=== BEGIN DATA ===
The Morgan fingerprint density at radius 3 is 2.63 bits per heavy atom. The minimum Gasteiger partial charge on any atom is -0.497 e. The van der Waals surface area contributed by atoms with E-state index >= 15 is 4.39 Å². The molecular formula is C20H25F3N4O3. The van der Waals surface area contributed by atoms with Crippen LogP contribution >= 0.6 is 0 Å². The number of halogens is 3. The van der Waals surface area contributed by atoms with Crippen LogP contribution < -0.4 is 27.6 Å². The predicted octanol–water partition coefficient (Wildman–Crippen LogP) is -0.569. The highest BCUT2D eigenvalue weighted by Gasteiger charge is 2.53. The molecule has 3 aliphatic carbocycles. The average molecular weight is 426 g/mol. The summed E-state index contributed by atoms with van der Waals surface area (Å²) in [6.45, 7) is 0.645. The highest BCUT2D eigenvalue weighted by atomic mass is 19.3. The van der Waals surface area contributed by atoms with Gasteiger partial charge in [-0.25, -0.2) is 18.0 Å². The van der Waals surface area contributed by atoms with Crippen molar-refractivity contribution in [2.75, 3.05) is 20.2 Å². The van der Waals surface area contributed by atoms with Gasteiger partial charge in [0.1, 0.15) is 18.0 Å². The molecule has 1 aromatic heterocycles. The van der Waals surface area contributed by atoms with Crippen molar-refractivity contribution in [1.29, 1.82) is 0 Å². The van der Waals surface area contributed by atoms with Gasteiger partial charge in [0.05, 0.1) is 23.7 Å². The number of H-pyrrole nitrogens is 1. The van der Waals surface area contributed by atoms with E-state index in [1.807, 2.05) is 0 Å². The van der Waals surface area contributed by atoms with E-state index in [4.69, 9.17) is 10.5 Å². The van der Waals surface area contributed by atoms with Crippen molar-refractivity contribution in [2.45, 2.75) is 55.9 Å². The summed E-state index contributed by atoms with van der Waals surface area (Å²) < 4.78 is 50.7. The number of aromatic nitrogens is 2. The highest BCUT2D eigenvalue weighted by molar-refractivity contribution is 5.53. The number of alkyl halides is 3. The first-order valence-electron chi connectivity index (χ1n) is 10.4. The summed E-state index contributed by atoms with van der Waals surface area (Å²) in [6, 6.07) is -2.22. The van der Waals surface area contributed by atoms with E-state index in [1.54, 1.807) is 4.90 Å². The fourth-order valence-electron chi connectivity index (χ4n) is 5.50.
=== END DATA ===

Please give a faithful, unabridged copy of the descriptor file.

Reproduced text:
The Morgan fingerprint density at radius 3 is 2.63 bits per heavy atom. The minimum Gasteiger partial charge on any atom is -0.497 e. The van der Waals surface area contributed by atoms with E-state index >= 15 is 4.39 Å². The molecular formula is C20H25F3N4O3. The van der Waals surface area contributed by atoms with Crippen LogP contribution >= 0.6 is 0 Å². The number of halogens is 3. The van der Waals surface area contributed by atoms with Crippen LogP contribution < -0.4 is 27.6 Å². The predicted octanol–water partition coefficient (Wildman–Crippen LogP) is -0.569. The highest BCUT2D eigenvalue weighted by Gasteiger charge is 2.53. The molecule has 3 aliphatic carbocycles. The average molecular weight is 426 g/mol. The summed E-state index contributed by atoms with van der Waals surface area (Å²) in [6.45, 7) is 0.645. The highest BCUT2D eigenvalue weighted by atomic mass is 19.3. The van der Waals surface area contributed by atoms with Gasteiger partial charge in [-0.25, -0.2) is 18.0 Å². The van der Waals surface area contributed by atoms with Crippen molar-refractivity contribution in [2.75, 3.05) is 20.2 Å². The van der Waals surface area contributed by atoms with Gasteiger partial charge in [0.1, 0.15) is 18.0 Å². The molecule has 1 aromatic heterocycles. The van der Waals surface area contributed by atoms with Crippen molar-refractivity contribution in [1.29, 1.82) is 0 Å². The van der Waals surface area contributed by atoms with Gasteiger partial charge in [0.05, 0.1) is 23.7 Å². The number of H-pyrrole nitrogens is 1. The van der Waals surface area contributed by atoms with E-state index in [1.807, 2.05) is 0 Å². The van der Waals surface area contributed by atoms with E-state index in [4.69, 9.17) is 10.5 Å². The van der Waals surface area contributed by atoms with Crippen molar-refractivity contribution in [2.45, 2.75) is 55.9 Å². The summed E-state index contributed by atoms with van der Waals surface area (Å²) < 4.78 is 50.7. The number of aromatic nitrogens is 2. The highest BCUT2D eigenvalue weighted by molar-refractivity contribution is 5.53. The number of alkyl halides is 3. The first-order valence-electron chi connectivity index (χ1n) is 10.4. The summed E-state index contributed by atoms with van der Waals surface area (Å²) in [6, 6.07) is -2.22. The van der Waals surface area contributed by atoms with E-state index in [1.54, 1.807) is 4.90 Å². The fourth-order valence-electron chi connectivity index (χ4n) is 5.50.